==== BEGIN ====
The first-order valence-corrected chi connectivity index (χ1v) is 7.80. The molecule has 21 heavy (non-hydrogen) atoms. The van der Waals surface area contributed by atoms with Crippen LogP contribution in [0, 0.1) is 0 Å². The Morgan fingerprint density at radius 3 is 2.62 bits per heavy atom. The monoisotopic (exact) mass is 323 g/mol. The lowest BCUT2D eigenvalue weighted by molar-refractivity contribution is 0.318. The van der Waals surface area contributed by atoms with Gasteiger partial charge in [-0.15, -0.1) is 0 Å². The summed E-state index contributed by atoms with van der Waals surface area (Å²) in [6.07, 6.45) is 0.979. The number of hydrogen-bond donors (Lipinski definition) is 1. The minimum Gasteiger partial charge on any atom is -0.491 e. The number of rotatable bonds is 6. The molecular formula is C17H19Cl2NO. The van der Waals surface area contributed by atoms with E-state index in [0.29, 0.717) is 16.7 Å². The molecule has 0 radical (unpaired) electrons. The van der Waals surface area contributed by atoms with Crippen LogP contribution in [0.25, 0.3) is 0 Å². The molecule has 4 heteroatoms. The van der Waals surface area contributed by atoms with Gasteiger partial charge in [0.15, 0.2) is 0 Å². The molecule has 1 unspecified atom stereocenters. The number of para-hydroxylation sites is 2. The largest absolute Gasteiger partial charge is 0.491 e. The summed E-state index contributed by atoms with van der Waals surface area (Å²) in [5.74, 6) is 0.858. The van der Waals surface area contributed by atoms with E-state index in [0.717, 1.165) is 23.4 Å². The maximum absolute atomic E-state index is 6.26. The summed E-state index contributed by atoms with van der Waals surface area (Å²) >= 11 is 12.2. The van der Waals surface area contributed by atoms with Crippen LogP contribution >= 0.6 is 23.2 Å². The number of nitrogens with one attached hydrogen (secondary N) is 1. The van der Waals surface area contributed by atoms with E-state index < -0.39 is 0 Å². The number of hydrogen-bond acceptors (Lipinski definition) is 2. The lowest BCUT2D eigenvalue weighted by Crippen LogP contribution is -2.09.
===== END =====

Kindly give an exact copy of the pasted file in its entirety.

The first-order valence-corrected chi connectivity index (χ1v) is 7.80. The molecule has 21 heavy (non-hydrogen) atoms. The van der Waals surface area contributed by atoms with Crippen LogP contribution in [0, 0.1) is 0 Å². The Morgan fingerprint density at radius 3 is 2.62 bits per heavy atom. The monoisotopic (exact) mass is 323 g/mol. The lowest BCUT2D eigenvalue weighted by molar-refractivity contribution is 0.318. The van der Waals surface area contributed by atoms with Gasteiger partial charge in [-0.15, -0.1) is 0 Å². The summed E-state index contributed by atoms with van der Waals surface area (Å²) in [6.07, 6.45) is 0.979. The number of hydrogen-bond donors (Lipinski definition) is 1. The minimum Gasteiger partial charge on any atom is -0.491 e. The number of rotatable bonds is 6. The molecular formula is C17H19Cl2NO. The van der Waals surface area contributed by atoms with E-state index in [0.29, 0.717) is 16.7 Å². The molecule has 0 radical (unpaired) electrons. The van der Waals surface area contributed by atoms with Crippen LogP contribution in [0.25, 0.3) is 0 Å². The molecule has 4 heteroatoms. The van der Waals surface area contributed by atoms with Gasteiger partial charge in [0.15, 0.2) is 0 Å². The molecule has 1 unspecified atom stereocenters. The number of para-hydroxylation sites is 2. The largest absolute Gasteiger partial charge is 0.491 e. The summed E-state index contributed by atoms with van der Waals surface area (Å²) in [5.74, 6) is 0.858. The van der Waals surface area contributed by atoms with E-state index in [0.717, 1.165) is 23.4 Å². The maximum absolute atomic E-state index is 6.26. The summed E-state index contributed by atoms with van der Waals surface area (Å²) >= 11 is 12.2. The van der Waals surface area contributed by atoms with Crippen LogP contribution >= 0.6 is 23.2 Å². The number of nitrogens with one attached hydrogen (secondary N) is 1. The van der Waals surface area contributed by atoms with E-state index < -0.39 is 0 Å². The number of hydrogen-bond acceptors (Lipinski definition) is 2. The lowest BCUT2D eigenvalue weighted by Crippen LogP contribution is -2.09.